Bishop's Blog

2017 Christmas Message

Friends, as the days of Advent pass and the celebration of Christmas approaches, I extend to you my greetings and prayers.  

Each Christmas, we celebrate the birth of Jesus, the Son of God, in a Bethlehem stable, to parents who were sustained by their trusting faith and their love for God and each other.  The historical circumstances of Jesus birth serve to remind us that we are to look for His divine presence first among the poor and vulnerable.  Within hours, an angel announced the good news of His birth to shepherds tending their flocks in the fields, to those who held no social status or political power, and they were the first to seek out the Child, Jesus.   Those who encountered Him recognised the incarnate embodiment of love, of hope, of joy, and peace in that stable. We are told that they glorified and praised God at this wondrous event.

In Jesus, God emptied Himself and became human like us.  God, who created the universe in majesty, showed His generosity and love, in accepting to be born and placed in a lowly manger among the animals and in the presence of the poor.  God who holds the world in His hands was himself embraced in the arms of a young woman from a Galilean village.  From this sign of self-emptying love, the path of salvation was set for us through sacrifice, humility, and solidarity with those who have no importance or true dignity in the secular world.  

This Christmas, let us try to look beyond the cultural signs of this festive season to the darkness that is in need of this Radiant Light. To see this light in the work of those helping refugees become resettled in our city, in those who volunteer at food banks or Feed the Hungry, in nurses and doctors caring for the elderly, in our peace keepers, in the patience of teachers who believe in students who struggle, in the faces of those who support women living in situations of domestic violence, those who offer respect and dignity to young mothers and their children rebuilding their lives through Elizabeth House, in those who stand beside the addicted in their struggles and the thousands of people who live every day the challenges that Christ embraced in his humanity.  

The birth of the Son of God can be received with great joy.  Christmas offers us the hope that the light of His birth will never be eclipsed by the darkness of human pain and despair. God comes among us and calls us to become ever more generous and evermore active in serving the needs of others.  As Christians we are called to be a path of hope and through our outreach the presence of Christ who is being reborn into our world with such acts of love and service. Let us find new ways to share the joy of the Incarnation through our prayer and acts of charity.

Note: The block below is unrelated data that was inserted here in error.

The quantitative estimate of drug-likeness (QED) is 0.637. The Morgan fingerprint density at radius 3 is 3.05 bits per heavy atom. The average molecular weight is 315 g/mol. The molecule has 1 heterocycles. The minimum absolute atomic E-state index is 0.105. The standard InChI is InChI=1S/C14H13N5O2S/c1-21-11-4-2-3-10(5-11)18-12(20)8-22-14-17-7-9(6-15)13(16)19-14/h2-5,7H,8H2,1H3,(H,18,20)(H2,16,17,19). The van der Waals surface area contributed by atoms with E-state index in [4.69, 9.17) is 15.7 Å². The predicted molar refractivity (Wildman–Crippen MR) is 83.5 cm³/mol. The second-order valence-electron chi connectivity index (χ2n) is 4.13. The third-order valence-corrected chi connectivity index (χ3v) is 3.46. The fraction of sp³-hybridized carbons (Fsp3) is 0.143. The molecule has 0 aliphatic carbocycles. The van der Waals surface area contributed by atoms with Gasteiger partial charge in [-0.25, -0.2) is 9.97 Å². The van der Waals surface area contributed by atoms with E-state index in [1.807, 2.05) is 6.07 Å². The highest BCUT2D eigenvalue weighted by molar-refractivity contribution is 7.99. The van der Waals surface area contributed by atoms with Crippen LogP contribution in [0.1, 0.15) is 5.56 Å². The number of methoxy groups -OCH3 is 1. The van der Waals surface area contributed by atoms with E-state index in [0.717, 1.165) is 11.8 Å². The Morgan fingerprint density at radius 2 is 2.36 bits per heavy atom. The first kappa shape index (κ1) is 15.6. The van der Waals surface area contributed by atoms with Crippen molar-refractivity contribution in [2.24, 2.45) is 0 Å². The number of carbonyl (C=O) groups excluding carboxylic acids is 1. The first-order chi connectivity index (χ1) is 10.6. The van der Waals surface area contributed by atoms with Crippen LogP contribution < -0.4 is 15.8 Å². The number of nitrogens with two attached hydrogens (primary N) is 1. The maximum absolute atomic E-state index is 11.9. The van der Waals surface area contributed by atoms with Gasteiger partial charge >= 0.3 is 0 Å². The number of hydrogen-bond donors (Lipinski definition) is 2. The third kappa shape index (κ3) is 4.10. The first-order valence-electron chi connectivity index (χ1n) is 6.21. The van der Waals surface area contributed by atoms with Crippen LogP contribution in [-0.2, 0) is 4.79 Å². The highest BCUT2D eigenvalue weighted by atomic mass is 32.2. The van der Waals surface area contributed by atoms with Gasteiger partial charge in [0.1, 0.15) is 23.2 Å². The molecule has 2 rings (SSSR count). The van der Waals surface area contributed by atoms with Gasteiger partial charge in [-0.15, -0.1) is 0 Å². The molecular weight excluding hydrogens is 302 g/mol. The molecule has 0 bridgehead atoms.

I invite you to reflect for a few moments this Christmas in front of the crèche and ponder the riches that we have received into our hearts. To know once again the great love that is born into the world through Jesus Christ and to profess our belief in Him whom we follow. 

May the blessings of Jesus’ Presence be with you and your families.  May Christ’s Love, Peace and Joy embrace you this Christmas and each day of your life.  Merry Christmas to everyone! 

☩ William McGrattan
Bishop of Calgary

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Christmas Message: A Red-Nosed Reindeer and the Gospel

The Church’s Christmas liturgy presents the birth of Jesus, the Saviour, as the light which pierces and dispels the deepest darkness.

Over the centuries “Christmas” has become a comprehensive word. It includes religious traditions which celebrate the mystery of God’s coming to live among human creatures: “Do not be afraid; for see – I am bringing you good news of great joy for all the people: to you is born this day in the city of David a Saviour, who is Christ the Lord”( Lk10:11-12 ). Christmas also includes all the secular traditions associated with the season.

With the Father’s gift of Jesus as a model, Christians also celebrate the mystery of giving and receiving both with and without Christian faith. Christmas incorporates numerous pre–Christians traditions concerning the winter solstice along with the legends of St. Nicolas that gives rise to the modern creation of Santa Claus.

A mixture, and even confusion, of the sacred and the secular characterizes the Christmas Season.

Most people are comfortable with this situation, as Silent Night sometimes alternates with Rudolph, the Red-Nosed Reindeer.

We can even find salvation stories buried in what appear, at first blush, to be purely secular creations.

We all know Rudolph’s story and how all of the other reindeer used to laugh and call him names. They never let poor Rudolf play in any reindeer games. But one day, all that was turned upside down. For on a foggy Christmas eve Santa came to say: Rudolf with your nose so bright, won’t you guide my sleigh tonight?

The story of Rudolf is modelled on the story of salvation and has even been called the “Reindeer Gospel” (Munachi Ezeogu).

To begin with, Rudolf was a misfit. Compared to the image of the ideal reindeer, we can say that something was definitely wrong with him. What is more, Rudolf could not help himself. All his fellow reindeer only made things worse for him. Only one person could help him, Santa, the messenger from heaven.

Similarly, St. Paul reminds us: “… all have sinned and fall short of the glory of God” (Romans 3:23). Furthermore, we are not in a position to help ourselves. At Christmas, we celebrate the birth of the real Messenger from heaven. “In the beginning was the Word, and the Word was with God, and the Word was God … And the Word became flesh and dwelt among us” (John 1:1, 14). He comes to free us from our predicament of sinfulness. For it is sin that mars and disfigures the beautiful image of God that we all are.